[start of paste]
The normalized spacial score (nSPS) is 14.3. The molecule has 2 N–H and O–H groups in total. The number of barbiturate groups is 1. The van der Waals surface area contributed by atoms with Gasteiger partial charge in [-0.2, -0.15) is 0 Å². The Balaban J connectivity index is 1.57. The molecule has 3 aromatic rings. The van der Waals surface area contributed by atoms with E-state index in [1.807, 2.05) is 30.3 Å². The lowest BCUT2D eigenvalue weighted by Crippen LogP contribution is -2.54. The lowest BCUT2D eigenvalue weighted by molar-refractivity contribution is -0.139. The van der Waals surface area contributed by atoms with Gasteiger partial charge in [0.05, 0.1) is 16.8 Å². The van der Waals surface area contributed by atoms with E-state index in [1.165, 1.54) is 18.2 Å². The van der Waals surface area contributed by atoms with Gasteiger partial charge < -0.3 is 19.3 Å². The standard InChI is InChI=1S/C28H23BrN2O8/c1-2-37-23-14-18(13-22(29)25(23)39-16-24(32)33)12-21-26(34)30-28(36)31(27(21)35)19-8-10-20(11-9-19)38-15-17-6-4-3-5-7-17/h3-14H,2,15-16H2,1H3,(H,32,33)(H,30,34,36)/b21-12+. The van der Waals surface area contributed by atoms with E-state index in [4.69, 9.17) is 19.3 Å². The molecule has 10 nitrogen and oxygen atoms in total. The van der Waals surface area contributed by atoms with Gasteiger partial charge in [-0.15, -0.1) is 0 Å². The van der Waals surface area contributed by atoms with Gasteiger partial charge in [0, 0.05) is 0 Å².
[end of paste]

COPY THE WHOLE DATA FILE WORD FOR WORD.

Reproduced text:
The normalized spacial score (nSPS) is 14.3. The molecule has 2 N–H and O–H groups in total. The number of barbiturate groups is 1. The van der Waals surface area contributed by atoms with Gasteiger partial charge in [-0.2, -0.15) is 0 Å². The Balaban J connectivity index is 1.57. The molecule has 3 aromatic rings. The van der Waals surface area contributed by atoms with E-state index in [1.807, 2.05) is 30.3 Å². The lowest BCUT2D eigenvalue weighted by Crippen LogP contribution is -2.54. The lowest BCUT2D eigenvalue weighted by molar-refractivity contribution is -0.139. The van der Waals surface area contributed by atoms with Gasteiger partial charge in [0.05, 0.1) is 16.8 Å². The van der Waals surface area contributed by atoms with E-state index in [1.165, 1.54) is 18.2 Å². The van der Waals surface area contributed by atoms with Gasteiger partial charge < -0.3 is 19.3 Å². The standard InChI is InChI=1S/C28H23BrN2O8/c1-2-37-23-14-18(13-22(29)25(23)39-16-24(32)33)12-21-26(34)30-28(36)31(27(21)35)19-8-10-20(11-9-19)38-15-17-6-4-3-5-7-17/h3-14H,2,15-16H2,1H3,(H,32,33)(H,30,34,36)/b21-12+. The van der Waals surface area contributed by atoms with E-state index in [4.69, 9.17) is 19.3 Å². The molecule has 10 nitrogen and oxygen atoms in total. The van der Waals surface area contributed by atoms with Gasteiger partial charge in [-0.15, -0.1) is 0 Å². The van der Waals surface area contributed by atoms with Gasteiger partial charge in [0, 0.05) is 0 Å².